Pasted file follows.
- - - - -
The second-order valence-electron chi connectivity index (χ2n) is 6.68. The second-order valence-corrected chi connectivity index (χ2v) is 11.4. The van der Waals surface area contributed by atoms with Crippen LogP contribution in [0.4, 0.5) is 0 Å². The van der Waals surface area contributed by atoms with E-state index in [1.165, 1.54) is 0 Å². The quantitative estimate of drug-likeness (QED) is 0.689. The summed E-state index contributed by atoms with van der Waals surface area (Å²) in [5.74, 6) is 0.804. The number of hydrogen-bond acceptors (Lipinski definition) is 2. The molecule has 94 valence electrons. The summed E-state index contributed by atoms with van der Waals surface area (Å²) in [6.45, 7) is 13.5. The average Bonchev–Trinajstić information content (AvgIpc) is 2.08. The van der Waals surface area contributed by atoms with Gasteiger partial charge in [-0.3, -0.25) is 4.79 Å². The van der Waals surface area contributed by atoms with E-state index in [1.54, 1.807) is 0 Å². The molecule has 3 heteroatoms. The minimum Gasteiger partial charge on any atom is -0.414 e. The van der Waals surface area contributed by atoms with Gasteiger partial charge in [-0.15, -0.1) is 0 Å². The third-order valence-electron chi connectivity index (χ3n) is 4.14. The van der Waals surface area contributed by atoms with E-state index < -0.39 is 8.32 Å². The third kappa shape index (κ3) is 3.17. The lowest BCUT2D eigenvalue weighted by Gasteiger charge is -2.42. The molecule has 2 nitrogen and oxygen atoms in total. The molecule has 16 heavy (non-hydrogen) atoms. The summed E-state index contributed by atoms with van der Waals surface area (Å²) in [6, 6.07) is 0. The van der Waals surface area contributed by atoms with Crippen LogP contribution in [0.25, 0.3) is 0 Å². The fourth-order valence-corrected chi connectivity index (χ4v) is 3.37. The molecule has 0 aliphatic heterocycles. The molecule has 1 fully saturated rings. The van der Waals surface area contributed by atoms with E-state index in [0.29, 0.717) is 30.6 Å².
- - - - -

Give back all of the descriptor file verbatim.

The second-order valence-electron chi connectivity index (χ2n) is 6.68. The second-order valence-corrected chi connectivity index (χ2v) is 11.4. The van der Waals surface area contributed by atoms with Crippen LogP contribution in [0.4, 0.5) is 0 Å². The van der Waals surface area contributed by atoms with E-state index in [1.165, 1.54) is 0 Å². The quantitative estimate of drug-likeness (QED) is 0.689. The summed E-state index contributed by atoms with van der Waals surface area (Å²) in [5.74, 6) is 0.804. The number of hydrogen-bond acceptors (Lipinski definition) is 2. The molecule has 94 valence electrons. The summed E-state index contributed by atoms with van der Waals surface area (Å²) in [6.45, 7) is 13.5. The average Bonchev–Trinajstić information content (AvgIpc) is 2.08. The van der Waals surface area contributed by atoms with Gasteiger partial charge in [-0.3, -0.25) is 4.79 Å². The van der Waals surface area contributed by atoms with E-state index in [1.54, 1.807) is 0 Å². The molecule has 3 heteroatoms. The minimum Gasteiger partial charge on any atom is -0.414 e. The van der Waals surface area contributed by atoms with Gasteiger partial charge in [-0.15, -0.1) is 0 Å². The third-order valence-electron chi connectivity index (χ3n) is 4.14. The van der Waals surface area contributed by atoms with E-state index < -0.39 is 8.32 Å². The third kappa shape index (κ3) is 3.17. The lowest BCUT2D eigenvalue weighted by Gasteiger charge is -2.42. The molecule has 2 nitrogen and oxygen atoms in total. The molecule has 16 heavy (non-hydrogen) atoms. The summed E-state index contributed by atoms with van der Waals surface area (Å²) in [6, 6.07) is 0. The van der Waals surface area contributed by atoms with Crippen LogP contribution in [0.25, 0.3) is 0 Å². The fourth-order valence-corrected chi connectivity index (χ4v) is 3.37. The molecule has 0 aliphatic heterocycles. The molecule has 1 fully saturated rings. The van der Waals surface area contributed by atoms with E-state index in [0.29, 0.717) is 30.6 Å².